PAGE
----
“The province of British Columbia alongside Coastal GasLink are continuing their plans to build a pipeline through the unceded territories of the Wet’suwet’en.
Daryl Redsky of the Shoal Lake 40 First Nation stands on a temporary bridge over the man-made channel that used to isolate his community but has now been replaced by Freedom Road. (2014 file photo by Will Braun)
Workers construct the Greater Winnipeg Water District aqueduct between 1915 and 1919. (Photo courtesy of the Mennonite Heritage Archives)
A worker stands on an incomplete section of the Greater Winnipeg Water District aqueduct. (Photo courtesy of the Mennonite Heritage Archives)
Klaas W. Brandt’s dredge used to construct the aqueduct. (Photo courtesy of the Mennonite Heritage Archives)
For the first time in more than a century, the isolated island of Shoal Lake 40 First Nation is now connected to the rest of mainland Canada.
The Indigenous community, located on the Manitoba-Ontario border, just celebrated the official opening of Freedom Road, a 24-kilometre, all-season road that links to the mainland via the Trans-Canada Highway.
Tim Wiebe, centre, stands with fellow Walk for Common Ground participants Cassidy Brown, left, and Allegra Friesen-Epp, right. (Photo courtesy of Steve Heinrich)
The image on the Treaty 6 flag is striking.
The crest shows a European and Indigenous leader engaged in a never-ending handshake, a longstanding and well-understood symbol of mutual agreement.
The edge of the crest is lined with words that testify to the longevity of this agreement: “As long as the sun shines... And the rivers flow... The grass grows.”
The bio on Cris Derksen’s website says it well: The “Juno-nominated and classically trained cellist and composer braids the traditional and contemporary, weaving her classical background and her Indigenous ancestry together with new school electronics to create genre-defying music.”
Joel Kroeker stencils messages on bread he makes to expand the public discourse on different issues. (Photo courtesy of Joel Kroeker)
Allegra Friesen Epp, right, speaks at the CMU rally on March 26 that she helped to organize. (Photo by Matthew Sawatzky)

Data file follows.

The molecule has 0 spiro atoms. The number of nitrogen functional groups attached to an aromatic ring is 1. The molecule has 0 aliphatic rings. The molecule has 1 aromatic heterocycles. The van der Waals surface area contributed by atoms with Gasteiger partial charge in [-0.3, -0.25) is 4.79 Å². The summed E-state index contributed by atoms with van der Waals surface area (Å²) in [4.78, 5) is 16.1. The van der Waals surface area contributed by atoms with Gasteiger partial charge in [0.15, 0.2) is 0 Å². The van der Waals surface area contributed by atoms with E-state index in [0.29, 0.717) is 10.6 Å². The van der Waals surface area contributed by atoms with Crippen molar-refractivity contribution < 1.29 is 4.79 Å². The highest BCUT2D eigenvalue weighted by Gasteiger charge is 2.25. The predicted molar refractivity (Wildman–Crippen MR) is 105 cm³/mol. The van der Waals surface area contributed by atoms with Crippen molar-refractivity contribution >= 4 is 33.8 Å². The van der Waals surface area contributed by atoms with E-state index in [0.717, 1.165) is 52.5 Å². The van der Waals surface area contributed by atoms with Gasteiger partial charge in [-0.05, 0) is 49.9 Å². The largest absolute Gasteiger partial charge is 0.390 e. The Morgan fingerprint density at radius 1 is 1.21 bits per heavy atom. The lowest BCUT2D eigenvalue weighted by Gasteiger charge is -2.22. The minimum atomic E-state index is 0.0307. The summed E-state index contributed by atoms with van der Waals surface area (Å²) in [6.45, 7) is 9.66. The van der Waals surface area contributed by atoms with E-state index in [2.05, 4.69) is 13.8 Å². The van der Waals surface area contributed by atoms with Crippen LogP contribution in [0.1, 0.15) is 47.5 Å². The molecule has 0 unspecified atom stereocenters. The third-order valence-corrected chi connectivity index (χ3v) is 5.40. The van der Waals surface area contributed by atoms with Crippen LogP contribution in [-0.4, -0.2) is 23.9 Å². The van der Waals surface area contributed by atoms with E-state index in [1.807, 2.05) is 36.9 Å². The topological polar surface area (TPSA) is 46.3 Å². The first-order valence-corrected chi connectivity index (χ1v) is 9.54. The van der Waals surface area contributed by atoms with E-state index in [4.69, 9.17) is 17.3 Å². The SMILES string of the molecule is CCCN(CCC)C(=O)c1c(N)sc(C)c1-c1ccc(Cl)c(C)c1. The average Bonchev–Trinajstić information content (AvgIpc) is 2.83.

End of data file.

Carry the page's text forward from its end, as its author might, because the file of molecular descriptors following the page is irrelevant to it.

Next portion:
Steve Heinrichs, left, Romeo Saganash, Leah Gazan, Jennifer Preston and Paul Joffe speak at a press conference on the importance of passing Bill C-262. (Photo by Rachel Bergen)
Approximately 700 people rally at Canadian Mennonite University in Winnipeg on March 26 for the Canadian government to pass Bill C-262. (Photo by Matthew Sawatzky)
From changing their profile pictures and holding rallies, to baking bread embossed with messages of support, young Mennonites are standing up to call for a private member’s bill to be passed.
Steve Heinrichs and supporters gather for prayer outside the courthouse in Vancouver during his two-day trial on Aug. 7 and 8, 2018. (Photo by Brad Leitch)
Steve Heinrichs was found guilty of criminal and civil contempt of court in the Supreme Court of British Columbia in Vancouver on Aug. 8, 2018, and was sentenced to seven days in provincial jail. He was immediately taken into custody and transferred to the North Fraser Institute in Coquitlam to serve his sentence. (Aug.
Around 70 people gather to listen to a panel of speakers at the Circle of Life Thunderbird House in Winnipeg. (Photo by Nicolien Klassen-Wiebe)
Canada has violated the rights of its Indigenous peoples ever since the country was born, from forcing thousands of children into residential schools to disrespecting treaties and stealing land. In 2007, the UN General Assembly adopted the United Nations Declaration on the Rights of Indigenous Peoples (UNDRIP), and Canada announced its support for the declaration in 2010.
Steve Heinrichs, Mennonite Church Canada’s Indigenous-Settler Relations coordinator, is pictured while being arrested on criminal and civil charges for contempt of the order and injunction by the B.C. Supreme Court during a protest of the Kinder Morgan Trans Mountain pipeline by religious leaders in Burnaby, B.C., on April 20, 2018. (Photo by Jennifer Osborne)
Three Mennonites were among the faith leaders who blockaded the entrance to Westridge Marine Terminal in Burnaby, B.C. for several hours on April 20, protesting the planned expansion of the Kinder Morgan Trans Mountain pipeline system.
The community room at 50 Kent Ave. in Kitchener had standing room only on Oct. 26, with more than 180 adults of all ages there to listen to Phil Monture.
Abby Heinrichs speaks at a rally in Ottawa, where the pilgrimage ended. (Photo by Kathy Moorhead Thiessen)
This past spring, while her Grade 6 peers were in class writing spelling tests and working on their multiplication tables, Abby Heinrichs was doing something completely different: walking 600 kilometres in support of indigenous rights.
A campaign of church signs supported by Juno-award-winning musician Steve Bell is calling on the federal government to address the longstanding injustice of Winnipeg’s water system.
In August 2015 Bell joined the chorus of voices asking the federal government to do its part in building a road that would connect the isolated community of Shoal Lake 40 with the Trans-Canada Highway.
When Mennonites in Winnipeg baptize a believer, they do so with water from Shoal Lake. The baptismal water comes from a project for which the members of Shoal Lake 40 First Nation were involuntarily moved. It comes from a place where local residents have lived under a boil-water advisory for 17 years.